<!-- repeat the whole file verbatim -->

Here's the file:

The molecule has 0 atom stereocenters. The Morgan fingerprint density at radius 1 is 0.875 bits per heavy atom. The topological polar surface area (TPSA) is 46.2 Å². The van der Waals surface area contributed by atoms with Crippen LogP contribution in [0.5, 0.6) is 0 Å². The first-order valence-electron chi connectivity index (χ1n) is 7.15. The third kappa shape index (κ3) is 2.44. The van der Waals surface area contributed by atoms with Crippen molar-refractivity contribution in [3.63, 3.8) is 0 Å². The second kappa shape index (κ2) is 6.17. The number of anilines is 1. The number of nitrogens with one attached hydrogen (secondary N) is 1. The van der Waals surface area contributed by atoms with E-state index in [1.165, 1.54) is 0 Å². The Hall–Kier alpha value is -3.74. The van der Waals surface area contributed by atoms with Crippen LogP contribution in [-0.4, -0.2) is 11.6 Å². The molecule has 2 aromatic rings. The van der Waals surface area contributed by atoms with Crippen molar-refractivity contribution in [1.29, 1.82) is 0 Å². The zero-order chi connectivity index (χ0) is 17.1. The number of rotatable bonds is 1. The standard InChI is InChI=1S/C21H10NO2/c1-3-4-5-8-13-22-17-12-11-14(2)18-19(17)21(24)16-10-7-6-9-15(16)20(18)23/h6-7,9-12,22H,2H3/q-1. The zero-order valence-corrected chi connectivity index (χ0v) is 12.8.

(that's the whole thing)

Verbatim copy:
The molecule has 0 atom stereocenters. The Morgan fingerprint density at radius 1 is 0.875 bits per heavy atom. The topological polar surface area (TPSA) is 46.2 Å². The van der Waals surface area contributed by atoms with Crippen LogP contribution in [0.5, 0.6) is 0 Å². The first-order valence-electron chi connectivity index (χ1n) is 7.15. The third kappa shape index (κ3) is 2.44. The van der Waals surface area contributed by atoms with Crippen molar-refractivity contribution in [3.63, 3.8) is 0 Å². The second kappa shape index (κ2) is 6.17. The number of anilines is 1. The number of nitrogens with one attached hydrogen (secondary N) is 1. The van der Waals surface area contributed by atoms with E-state index in [1.165, 1.54) is 0 Å². The Hall–Kier alpha value is -3.74. The van der Waals surface area contributed by atoms with Crippen LogP contribution in [-0.4, -0.2) is 11.6 Å². The molecule has 2 aromatic rings. The van der Waals surface area contributed by atoms with Crippen molar-refractivity contribution in [1.29, 1.82) is 0 Å². The zero-order chi connectivity index (χ0) is 17.1. The number of rotatable bonds is 1. The standard InChI is InChI=1S/C21H10NO2/c1-3-4-5-8-13-22-17-12-11-14(2)18-19(17)21(24)16-10-7-6-9-15(16)20(18)23/h6-7,9-12,22H,2H3/q-1. The zero-order valence-corrected chi connectivity index (χ0v) is 12.8.